Zinc oxide
Zinc oxide offers broad-spectrum protection (UVB and most of UVA). Arguably the best broad-spectrum protection available.

Chemical Sunscreens

Some of them absorb (soak up) the ultraviolet light as it tries to pass through them Chemical sunscreens are not immediately effective, requiring a 20-30 minute delay after application before it becomes effective, whereas physical sunscreens are immediately effective. A chemical sunscreen ingredient absorbs sunlight to prevent sun damage but is also absorbed into your skin. Some people experience allergic reactions and burning eyes when perspiring.

Chemical Sunscreen Ingredients

Aminobenzoic Acid (PABA)
PABA protects against UVB but not UVA. It was discovered to have harmful health effects and so its use is highly discouraged.

Extensive UVA and limited UVB.

Extensive UVB and limited UVA.

Extensive UVB and considerable UVA.

Ecamsule (aka Mexoryl SX)
Extensive UVA and limited UVB.

Minimal UVA and extensive UVB.

Menthyl Anthranilate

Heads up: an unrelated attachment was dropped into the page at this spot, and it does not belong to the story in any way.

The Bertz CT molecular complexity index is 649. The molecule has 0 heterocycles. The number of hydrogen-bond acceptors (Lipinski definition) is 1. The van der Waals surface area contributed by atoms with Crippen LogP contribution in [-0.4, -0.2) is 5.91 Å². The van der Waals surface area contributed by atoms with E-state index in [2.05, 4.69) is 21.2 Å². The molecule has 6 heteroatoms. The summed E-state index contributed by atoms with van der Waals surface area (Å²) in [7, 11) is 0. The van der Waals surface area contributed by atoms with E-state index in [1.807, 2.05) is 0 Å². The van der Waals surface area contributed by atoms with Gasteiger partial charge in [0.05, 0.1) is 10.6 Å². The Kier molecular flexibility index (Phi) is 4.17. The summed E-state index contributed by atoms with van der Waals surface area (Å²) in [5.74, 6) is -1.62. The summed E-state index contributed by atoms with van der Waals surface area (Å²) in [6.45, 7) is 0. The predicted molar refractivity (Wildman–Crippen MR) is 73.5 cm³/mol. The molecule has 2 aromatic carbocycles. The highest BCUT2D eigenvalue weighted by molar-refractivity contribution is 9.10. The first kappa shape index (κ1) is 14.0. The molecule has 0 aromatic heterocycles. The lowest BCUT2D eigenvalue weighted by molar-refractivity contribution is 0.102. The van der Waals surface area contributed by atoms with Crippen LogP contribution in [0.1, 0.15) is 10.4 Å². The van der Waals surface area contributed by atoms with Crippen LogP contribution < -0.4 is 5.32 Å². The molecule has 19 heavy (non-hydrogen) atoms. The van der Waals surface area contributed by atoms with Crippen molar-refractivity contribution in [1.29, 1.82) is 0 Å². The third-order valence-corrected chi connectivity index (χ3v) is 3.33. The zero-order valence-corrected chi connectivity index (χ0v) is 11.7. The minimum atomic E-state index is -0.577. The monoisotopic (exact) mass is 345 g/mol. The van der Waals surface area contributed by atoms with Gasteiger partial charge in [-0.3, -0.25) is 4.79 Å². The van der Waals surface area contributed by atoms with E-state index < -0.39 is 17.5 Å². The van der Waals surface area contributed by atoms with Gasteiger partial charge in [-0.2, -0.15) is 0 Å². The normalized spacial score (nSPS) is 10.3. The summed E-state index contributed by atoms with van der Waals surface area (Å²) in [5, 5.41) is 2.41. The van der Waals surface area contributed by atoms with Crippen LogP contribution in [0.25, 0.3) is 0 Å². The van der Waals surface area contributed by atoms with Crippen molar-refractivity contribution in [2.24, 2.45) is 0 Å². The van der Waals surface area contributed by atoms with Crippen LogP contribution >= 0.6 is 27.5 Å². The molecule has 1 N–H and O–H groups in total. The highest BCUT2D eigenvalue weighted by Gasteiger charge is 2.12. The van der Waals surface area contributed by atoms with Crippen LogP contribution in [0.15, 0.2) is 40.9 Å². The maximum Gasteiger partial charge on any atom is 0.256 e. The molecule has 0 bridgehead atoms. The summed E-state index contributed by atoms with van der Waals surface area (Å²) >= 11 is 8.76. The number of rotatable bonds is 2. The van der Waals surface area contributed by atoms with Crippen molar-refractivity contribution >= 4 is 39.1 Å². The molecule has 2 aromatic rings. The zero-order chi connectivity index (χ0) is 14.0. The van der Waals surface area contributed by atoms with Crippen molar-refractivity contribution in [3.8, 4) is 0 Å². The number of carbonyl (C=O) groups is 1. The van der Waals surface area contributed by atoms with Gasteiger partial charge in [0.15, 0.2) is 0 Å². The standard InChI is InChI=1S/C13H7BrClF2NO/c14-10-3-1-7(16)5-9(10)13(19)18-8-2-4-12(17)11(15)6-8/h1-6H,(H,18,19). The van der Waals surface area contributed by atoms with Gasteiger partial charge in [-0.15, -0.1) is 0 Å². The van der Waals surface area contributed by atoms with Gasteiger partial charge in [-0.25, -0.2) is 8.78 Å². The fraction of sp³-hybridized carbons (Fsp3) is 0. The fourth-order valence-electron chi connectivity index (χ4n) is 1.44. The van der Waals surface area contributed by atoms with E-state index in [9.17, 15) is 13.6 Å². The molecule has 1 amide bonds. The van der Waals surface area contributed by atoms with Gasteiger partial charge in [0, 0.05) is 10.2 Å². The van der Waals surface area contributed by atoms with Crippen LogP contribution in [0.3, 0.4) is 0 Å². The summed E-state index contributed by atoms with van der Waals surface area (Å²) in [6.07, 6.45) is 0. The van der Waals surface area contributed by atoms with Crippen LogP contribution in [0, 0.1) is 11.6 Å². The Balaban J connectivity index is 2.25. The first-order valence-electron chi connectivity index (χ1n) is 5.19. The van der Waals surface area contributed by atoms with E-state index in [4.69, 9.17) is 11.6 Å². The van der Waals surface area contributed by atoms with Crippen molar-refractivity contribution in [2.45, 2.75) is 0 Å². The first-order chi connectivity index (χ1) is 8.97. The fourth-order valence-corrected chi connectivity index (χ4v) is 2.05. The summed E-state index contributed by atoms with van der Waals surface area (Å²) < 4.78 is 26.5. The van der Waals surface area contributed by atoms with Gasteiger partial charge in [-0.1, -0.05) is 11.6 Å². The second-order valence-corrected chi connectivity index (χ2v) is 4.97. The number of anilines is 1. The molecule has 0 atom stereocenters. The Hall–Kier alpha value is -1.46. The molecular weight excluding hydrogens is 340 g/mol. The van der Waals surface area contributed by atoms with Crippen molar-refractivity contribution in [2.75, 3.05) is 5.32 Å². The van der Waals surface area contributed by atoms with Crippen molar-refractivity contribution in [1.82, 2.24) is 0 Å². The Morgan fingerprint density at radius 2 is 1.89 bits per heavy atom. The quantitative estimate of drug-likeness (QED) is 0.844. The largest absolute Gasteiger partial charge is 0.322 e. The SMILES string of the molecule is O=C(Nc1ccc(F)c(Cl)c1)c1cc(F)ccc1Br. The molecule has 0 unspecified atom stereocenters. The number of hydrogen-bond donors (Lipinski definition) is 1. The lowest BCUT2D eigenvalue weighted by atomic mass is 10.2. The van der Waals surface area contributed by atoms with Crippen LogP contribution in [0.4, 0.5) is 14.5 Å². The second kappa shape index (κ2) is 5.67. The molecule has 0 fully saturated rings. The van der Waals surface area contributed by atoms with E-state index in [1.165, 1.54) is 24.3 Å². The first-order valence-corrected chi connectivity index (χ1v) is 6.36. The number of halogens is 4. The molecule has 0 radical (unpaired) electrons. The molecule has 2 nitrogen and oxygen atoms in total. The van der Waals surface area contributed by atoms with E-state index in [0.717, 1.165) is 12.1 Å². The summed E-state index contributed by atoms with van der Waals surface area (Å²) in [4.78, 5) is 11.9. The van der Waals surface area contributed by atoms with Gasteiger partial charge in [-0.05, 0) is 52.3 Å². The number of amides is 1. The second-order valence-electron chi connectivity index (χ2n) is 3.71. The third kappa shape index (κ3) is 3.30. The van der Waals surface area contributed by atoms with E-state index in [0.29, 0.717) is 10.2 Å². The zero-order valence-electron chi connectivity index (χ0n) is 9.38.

Considerable UVA and extensive UVB.

Limited UVA and extensive UVB.

Octyl Methoxycinnamate (OMC)
Limited UVA and extensive UVB.

Octyl Salicylate
Minimal UVA and extensive UVB.

Considerable UVA and extensive UVB.

Padimate O
Minimal UVA and extensive UVB.

Minimal UVA and extensive UVB.

Considerable UVA and extensive UVB.

UVA and UVB.

Trolamine Salicylate
Minimal UVA and extensive UVB.


Some of the newest sunscreen products use nanotechnology to make formulas that are more aesthetically pleasing. Nano-sized titanium dioxide and zinc oxide particles are much smaller than the typical micronized particles contained in most sunscreens. The smaller particle size allows them to go on more smoothly without leaving a noticeable white cast on the skin. The light-reflecting inorganic compounds meant that early sunscreens were almost indistinguishable from white paint. Nowadays though, nanotechnology has made it possible to produce completely clear sunscreens which still fend off UV rays just as effectively. They contain the same ingredients as traditional formulations, but the inorganic particles are so small that they are invisible.